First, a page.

Does China Aerospace International Holdings Limited’s (HKG:31) -17% Earnings Drop Reflect A Longer Term Trend?

When China Aerospace International Holdings Limited’s (HKG:31) announced its latest earnings (31 December 2018), I wanted to understand how these figures stacked up against its past performance. The two benchmarks I used were China Aerospace International Holdings’s average earnings over the past couple of years, and its industry performance. These are useful yardsticks to help me gauge whether or not 31 actually performed well. Below is a quick commentary on how I see 31 has performed.

See our latest analysis for China Aerospace International Holdings

Despite a decline, did 31 underperform the long-term trend and the industry?

31’s trailing twelve-month earnings (from 31 December 2018) of HK$404m has declined by -17% compared to the previous year.

Furthermore, this one-year growth rate has been lower than its average earnings growth rate over the past 5 years of -1.8%, indicating the rate at which 31 is growing has slowed down. What could be happening here? Well, let’s look at what’s transpiring with margins and if the whole industry is feeling the heat.

SEHK:31 Income Statement, April 19th 2019
SEHK:31 Income Statement, April 19th 2019

In terms of returns from investment, China Aerospace International Holdings has fallen short of achieving a 20% return on equity (ROE), recording 5.7% instead. Furthermore, its return on assets (ROA) of 3.2% is below the HK Electronic industry of 5.0%, indicating China Aerospace International Holdings’s are utilized less efficiently. However, its return on capital (ROC), which also accounts for China Aerospace International Holdings’s debt level, has increased over the past 3 years from 1.5% to 3.5%. This correlates with a decrease in debt holding, with debt-to-equity ratio declining from 25% to 16% over the past 5 years.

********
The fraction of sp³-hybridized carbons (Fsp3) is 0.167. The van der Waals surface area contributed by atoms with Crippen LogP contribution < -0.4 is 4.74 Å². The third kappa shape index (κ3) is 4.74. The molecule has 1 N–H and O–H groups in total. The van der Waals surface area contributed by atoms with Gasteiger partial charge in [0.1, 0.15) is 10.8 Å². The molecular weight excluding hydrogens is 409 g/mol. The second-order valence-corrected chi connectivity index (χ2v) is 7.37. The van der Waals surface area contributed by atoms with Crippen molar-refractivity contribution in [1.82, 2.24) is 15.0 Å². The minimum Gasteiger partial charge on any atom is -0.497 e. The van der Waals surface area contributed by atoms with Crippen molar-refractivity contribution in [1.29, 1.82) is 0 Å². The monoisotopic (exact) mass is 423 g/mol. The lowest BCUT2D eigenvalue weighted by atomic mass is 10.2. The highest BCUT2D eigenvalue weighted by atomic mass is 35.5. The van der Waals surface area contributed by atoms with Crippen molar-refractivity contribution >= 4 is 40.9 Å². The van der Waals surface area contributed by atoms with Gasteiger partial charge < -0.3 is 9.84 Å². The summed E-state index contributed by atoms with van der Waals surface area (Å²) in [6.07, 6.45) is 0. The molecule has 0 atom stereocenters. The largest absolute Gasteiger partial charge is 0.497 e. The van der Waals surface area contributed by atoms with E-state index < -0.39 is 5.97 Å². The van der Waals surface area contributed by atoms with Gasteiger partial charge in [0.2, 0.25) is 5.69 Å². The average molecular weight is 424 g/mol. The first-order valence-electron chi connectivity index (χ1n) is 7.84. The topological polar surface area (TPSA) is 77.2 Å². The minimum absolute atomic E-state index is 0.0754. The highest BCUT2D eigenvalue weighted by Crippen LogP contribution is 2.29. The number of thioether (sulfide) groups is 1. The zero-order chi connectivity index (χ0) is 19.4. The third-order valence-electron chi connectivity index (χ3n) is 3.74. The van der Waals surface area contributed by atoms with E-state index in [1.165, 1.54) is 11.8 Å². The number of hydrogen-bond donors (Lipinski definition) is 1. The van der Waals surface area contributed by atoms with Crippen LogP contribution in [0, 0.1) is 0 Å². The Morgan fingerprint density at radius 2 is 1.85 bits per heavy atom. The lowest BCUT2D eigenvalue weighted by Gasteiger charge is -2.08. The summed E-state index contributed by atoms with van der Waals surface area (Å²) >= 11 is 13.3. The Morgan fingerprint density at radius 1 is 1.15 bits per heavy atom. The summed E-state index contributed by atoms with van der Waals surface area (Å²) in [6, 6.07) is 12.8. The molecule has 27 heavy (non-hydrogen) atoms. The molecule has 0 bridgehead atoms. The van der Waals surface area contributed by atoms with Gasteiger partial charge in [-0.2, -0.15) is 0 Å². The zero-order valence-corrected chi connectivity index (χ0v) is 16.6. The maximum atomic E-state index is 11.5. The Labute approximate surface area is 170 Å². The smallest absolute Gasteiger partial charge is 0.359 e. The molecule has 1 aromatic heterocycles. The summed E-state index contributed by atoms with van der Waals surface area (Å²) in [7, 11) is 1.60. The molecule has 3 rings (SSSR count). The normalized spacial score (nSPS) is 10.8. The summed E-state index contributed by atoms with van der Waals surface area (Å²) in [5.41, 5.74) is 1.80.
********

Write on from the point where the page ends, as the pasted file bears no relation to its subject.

What does this mean?

China Aerospace International Holdings’s track record can be a valuable insight into its earnings performance, but it certainly doesn’t tell the whole story. Usually companies that experience a drawn out period of reduction in earnings are going through some sort of reinvestment phase Though if the whole industry is struggling to grow over time, it may be a indicator of a structural shift, which makes China Aerospace International Holdings and its peers a riskier investment. I suggest you continue to research China Aerospace International Holdings to get a better picture of the stock by looking at:

  1. Future Outlook: What are well-informed industry analysts predicting for 31’s future growth? Take a look at our free research report of analyst consensus for 31’s outlook.
  2. Financial Health: Are 31’s operations financially sustainable? Balance sheets can be hard to analyze, which is why we’ve done it for you. Check out our financial health checks here.
  3. Other High-Performing Stocks: Are there other stocks that provide better prospects with proven track records? Explore our free list of these great stocks here.

NB: Figures in this article are calculated using data from the trailing twelve months from 31 December 2018. This may not be consistent with full year annual report figures.

We aim to bring you long-term focused research analysis driven by fundamental data. Note that our analysis may not factor in the latest price-sensitive company announcements or qualitative material.

If you spot an error that warrants correction, please contact the editor at editorial-team@simplywallst.com. This article by Simply Wall St is general in nature. It does not constitute a recommendation to buy or sell any stock, and does not take account of your objectives, or your financial situation. Simply Wall St has no position in the stocks mentioned. Thank you for reading.